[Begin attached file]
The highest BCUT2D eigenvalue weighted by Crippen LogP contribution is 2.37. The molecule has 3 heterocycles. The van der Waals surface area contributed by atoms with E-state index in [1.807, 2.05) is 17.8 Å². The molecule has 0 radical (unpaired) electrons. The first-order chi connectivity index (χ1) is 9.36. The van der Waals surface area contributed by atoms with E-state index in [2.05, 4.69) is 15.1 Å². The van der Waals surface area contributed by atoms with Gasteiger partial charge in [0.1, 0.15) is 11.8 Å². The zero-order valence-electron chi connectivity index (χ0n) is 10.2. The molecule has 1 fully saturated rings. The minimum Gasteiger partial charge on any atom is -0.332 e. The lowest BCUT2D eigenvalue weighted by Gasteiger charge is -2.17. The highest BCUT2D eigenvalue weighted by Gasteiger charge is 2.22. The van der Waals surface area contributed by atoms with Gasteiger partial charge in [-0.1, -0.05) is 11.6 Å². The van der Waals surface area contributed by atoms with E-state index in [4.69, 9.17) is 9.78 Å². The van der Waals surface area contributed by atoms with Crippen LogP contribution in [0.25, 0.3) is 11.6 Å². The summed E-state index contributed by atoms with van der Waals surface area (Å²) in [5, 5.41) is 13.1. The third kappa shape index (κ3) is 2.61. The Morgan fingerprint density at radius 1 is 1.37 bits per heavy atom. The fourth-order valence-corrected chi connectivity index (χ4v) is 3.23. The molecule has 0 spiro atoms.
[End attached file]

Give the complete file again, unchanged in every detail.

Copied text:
The highest BCUT2D eigenvalue weighted by Crippen LogP contribution is 2.37. The molecule has 3 heterocycles. The van der Waals surface area contributed by atoms with E-state index in [1.807, 2.05) is 17.8 Å². The molecule has 0 radical (unpaired) electrons. The first-order chi connectivity index (χ1) is 9.36. The van der Waals surface area contributed by atoms with E-state index in [2.05, 4.69) is 15.1 Å². The van der Waals surface area contributed by atoms with Gasteiger partial charge in [0.1, 0.15) is 11.8 Å². The zero-order valence-electron chi connectivity index (χ0n) is 10.2. The molecule has 1 fully saturated rings. The minimum Gasteiger partial charge on any atom is -0.332 e. The lowest BCUT2D eigenvalue weighted by Gasteiger charge is -2.17. The highest BCUT2D eigenvalue weighted by Gasteiger charge is 2.22. The van der Waals surface area contributed by atoms with Gasteiger partial charge in [-0.1, -0.05) is 11.6 Å². The van der Waals surface area contributed by atoms with E-state index in [4.69, 9.17) is 9.78 Å². The van der Waals surface area contributed by atoms with Crippen LogP contribution in [0.25, 0.3) is 11.6 Å². The summed E-state index contributed by atoms with van der Waals surface area (Å²) in [5, 5.41) is 13.1. The third kappa shape index (κ3) is 2.61. The Morgan fingerprint density at radius 1 is 1.37 bits per heavy atom. The fourth-order valence-corrected chi connectivity index (χ4v) is 3.23. The molecule has 0 spiro atoms.